Ian Penny, World & Nation Editor
February 12, 2016
On a map, the 12th Congressional District of North Carolina takes a shape vaguely reminiscent of a dragon, snaking its way north along Interstate 85 from Charlotte to the Piedmont Triad. In the eastern portion of the state, the 1st District stretches in a nearly triangular figure, covering places from Henderson to New Bern and Elizabeth City.
The cartographers of these districts, the North Carolina General Assembly, crafted them back in 2011. On Feb. 5, the U.S. District Court for the Middle District of North Carolina ruled them invalid under the Fourteenth Amendment.
“Having found that the 2011 Congressional Redistricting Plan violates the Equal Protection Clause, the Court will require that new congressional districts be drawn forthwith to remedy the unconstitutional districts,” wrote Circuit Judge Roger L. Gregory in the case’s majority opinion.
With the North Carolina primary elections set to take place March 15, this recent court ruling potentially throws a wrench into voting plans. But, for many, this ruling is overdue.
“Gerrymandering and redistricting are probably the most unfair things in modern politics,” said Michael McShane, a sophomore political science major. “Instead of government by the people, it becomes government of the ruling class.”
According to senior Samantha Evans, creative district-drawing dates back to at least 1812, when Massachusetts Gov. Elbridge Gerry and state legislators rigged the state’s maps to favor Democratic-Republicans in the upcoming election. Gerrymandering today bears Gerry’s name.
“Districts are drawn by the party in power after the census is collected,” said Evans, a double major in political science and religious studies.
In the case of North Carolina, a Republican controlled legislature planned and approved the congressional districts that have been used since 2011. Leaders from that redistricting effort responded to the recent ruling Feb. 8.
“We trust the federal trial court was not aware an election was already underway and surely did not intend to throw our state into chaos by nullifying ballots that have already been sent out and votes that have already been cast,” said state Sen. Bob Rucho and state Rep. David Lewis in a joint statement. “We hope the court will realize the serious and far-reaching ramifications of its unprecedented, eleventh-hour action and immediately issue a stay.”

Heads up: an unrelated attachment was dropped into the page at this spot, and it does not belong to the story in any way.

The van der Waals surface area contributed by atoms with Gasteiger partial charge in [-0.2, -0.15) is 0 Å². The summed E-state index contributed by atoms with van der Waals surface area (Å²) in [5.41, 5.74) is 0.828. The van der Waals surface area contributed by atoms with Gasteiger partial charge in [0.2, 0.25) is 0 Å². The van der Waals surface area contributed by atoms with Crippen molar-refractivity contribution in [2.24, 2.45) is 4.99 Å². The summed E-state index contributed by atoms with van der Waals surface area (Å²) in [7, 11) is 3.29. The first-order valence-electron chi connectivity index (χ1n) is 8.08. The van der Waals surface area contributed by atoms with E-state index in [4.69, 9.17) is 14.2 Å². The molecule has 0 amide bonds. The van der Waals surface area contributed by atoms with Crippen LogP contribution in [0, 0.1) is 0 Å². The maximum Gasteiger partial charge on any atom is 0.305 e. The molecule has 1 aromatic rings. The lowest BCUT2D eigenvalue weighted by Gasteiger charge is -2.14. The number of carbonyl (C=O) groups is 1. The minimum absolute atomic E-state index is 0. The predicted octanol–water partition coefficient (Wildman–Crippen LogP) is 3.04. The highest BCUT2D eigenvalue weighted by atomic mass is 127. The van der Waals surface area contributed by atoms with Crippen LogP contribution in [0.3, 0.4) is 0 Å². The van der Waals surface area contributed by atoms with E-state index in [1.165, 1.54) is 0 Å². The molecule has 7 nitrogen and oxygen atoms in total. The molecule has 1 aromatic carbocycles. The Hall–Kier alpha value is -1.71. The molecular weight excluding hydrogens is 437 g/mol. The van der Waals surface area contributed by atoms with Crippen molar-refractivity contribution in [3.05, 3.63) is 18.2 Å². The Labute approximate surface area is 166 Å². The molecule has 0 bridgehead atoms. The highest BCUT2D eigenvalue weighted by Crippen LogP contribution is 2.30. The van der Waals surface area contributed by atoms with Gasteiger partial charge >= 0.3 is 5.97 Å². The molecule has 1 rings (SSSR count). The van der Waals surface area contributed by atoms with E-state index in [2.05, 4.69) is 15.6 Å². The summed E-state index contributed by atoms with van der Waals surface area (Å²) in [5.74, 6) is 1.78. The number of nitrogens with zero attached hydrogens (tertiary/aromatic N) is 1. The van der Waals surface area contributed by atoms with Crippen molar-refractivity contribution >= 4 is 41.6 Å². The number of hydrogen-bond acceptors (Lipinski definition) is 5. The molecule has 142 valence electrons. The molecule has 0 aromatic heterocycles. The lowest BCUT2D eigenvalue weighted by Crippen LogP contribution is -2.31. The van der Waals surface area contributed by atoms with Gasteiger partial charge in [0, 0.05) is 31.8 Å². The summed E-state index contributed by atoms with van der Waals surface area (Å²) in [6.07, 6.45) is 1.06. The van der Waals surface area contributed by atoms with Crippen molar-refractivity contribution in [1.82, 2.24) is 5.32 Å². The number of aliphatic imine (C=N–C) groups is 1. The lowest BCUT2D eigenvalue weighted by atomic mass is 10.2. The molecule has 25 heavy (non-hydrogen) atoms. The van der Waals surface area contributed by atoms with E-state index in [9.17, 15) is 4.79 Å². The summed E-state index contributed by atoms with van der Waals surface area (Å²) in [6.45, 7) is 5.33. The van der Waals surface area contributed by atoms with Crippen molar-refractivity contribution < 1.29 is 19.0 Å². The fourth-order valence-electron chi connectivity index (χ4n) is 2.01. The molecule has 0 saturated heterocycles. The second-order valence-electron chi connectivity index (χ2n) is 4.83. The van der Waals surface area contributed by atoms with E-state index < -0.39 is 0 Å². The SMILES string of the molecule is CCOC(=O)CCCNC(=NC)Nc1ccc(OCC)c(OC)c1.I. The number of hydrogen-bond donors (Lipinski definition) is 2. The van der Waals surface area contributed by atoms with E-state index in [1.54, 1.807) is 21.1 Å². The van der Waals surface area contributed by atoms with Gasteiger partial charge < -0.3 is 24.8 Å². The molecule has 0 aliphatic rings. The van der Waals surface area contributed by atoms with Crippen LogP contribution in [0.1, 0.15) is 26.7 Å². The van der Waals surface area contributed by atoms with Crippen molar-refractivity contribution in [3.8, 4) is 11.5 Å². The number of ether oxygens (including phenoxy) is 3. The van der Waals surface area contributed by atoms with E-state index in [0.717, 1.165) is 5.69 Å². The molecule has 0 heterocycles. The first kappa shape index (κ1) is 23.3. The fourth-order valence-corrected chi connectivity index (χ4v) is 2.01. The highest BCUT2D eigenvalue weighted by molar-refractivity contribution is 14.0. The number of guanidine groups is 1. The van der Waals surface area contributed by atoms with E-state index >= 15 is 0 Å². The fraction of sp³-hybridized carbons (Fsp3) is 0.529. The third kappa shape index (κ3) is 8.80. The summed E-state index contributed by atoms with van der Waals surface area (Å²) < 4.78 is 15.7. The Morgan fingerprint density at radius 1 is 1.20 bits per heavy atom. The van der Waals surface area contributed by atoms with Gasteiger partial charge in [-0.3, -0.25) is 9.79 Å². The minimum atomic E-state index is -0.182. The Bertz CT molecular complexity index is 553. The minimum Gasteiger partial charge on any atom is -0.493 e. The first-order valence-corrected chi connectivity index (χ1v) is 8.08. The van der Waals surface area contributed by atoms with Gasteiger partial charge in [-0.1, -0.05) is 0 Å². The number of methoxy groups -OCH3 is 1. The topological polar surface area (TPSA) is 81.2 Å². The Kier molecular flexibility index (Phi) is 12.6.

In the district court’s majority opinion, race played a large part in the drawing of the 1st and 12th Districts.
“(The Court was) recognizing with computers, though gerrymandering is an old practice, (that) we’ve achieved a whole new level,” said Professor of Economics Bob Williams. “There seems to be a practice of loading districts with voters of color.”
According to the U.S. Census Bureau, 53.5 percent of voters in the 1st District are black as well as 51.1 percent of voters in the 12th District. In the other 11 congressional districts of North Carolina, only one, the 4th District, had a black population totaling over 20 percent.
Drawing on his experiences growing up in Birmingham, Alabama, John K. Voehringer Jr. Professor of Economics Robert Williams sees echoes of the behavior that prompted the passage of the Voting Rights Act of 1965.
“This is something white people in power do to stay in power,” he said. “That’s what we lived with for more than a century after the Civil War.”
The districts, as they stand, do not infringe or restrict anyone’s right to vote. However, they do, as Robert Williams put it, channel voters into pools where their voices cannot be heard.
North Carolina is no stranger to legal battles over the ballot box.
In 1993, the 12th District was the subject of the Supreme Court case Shaw v. Reno, which altered how racially conscious redistricting efforts should be. In 2013, another Supreme Court case, Shelby County v. Holder, struck a provision from the Voting Rights Act that required states, including North Carolina, to have the federal government approve changes to voting laws.
The recent district court ruling is not related to a case involving the state’s controversial voter identification law, which the NAACP sued Gov. Pat McCrory over. The law, passed in 2013, took effect at the beginning of 2016.
“There’s almost no evidence of voter fraud that the ID law would offset,” said Bob Williams. “We should encourage people to take (voting rights) seriously and not put up barriers.”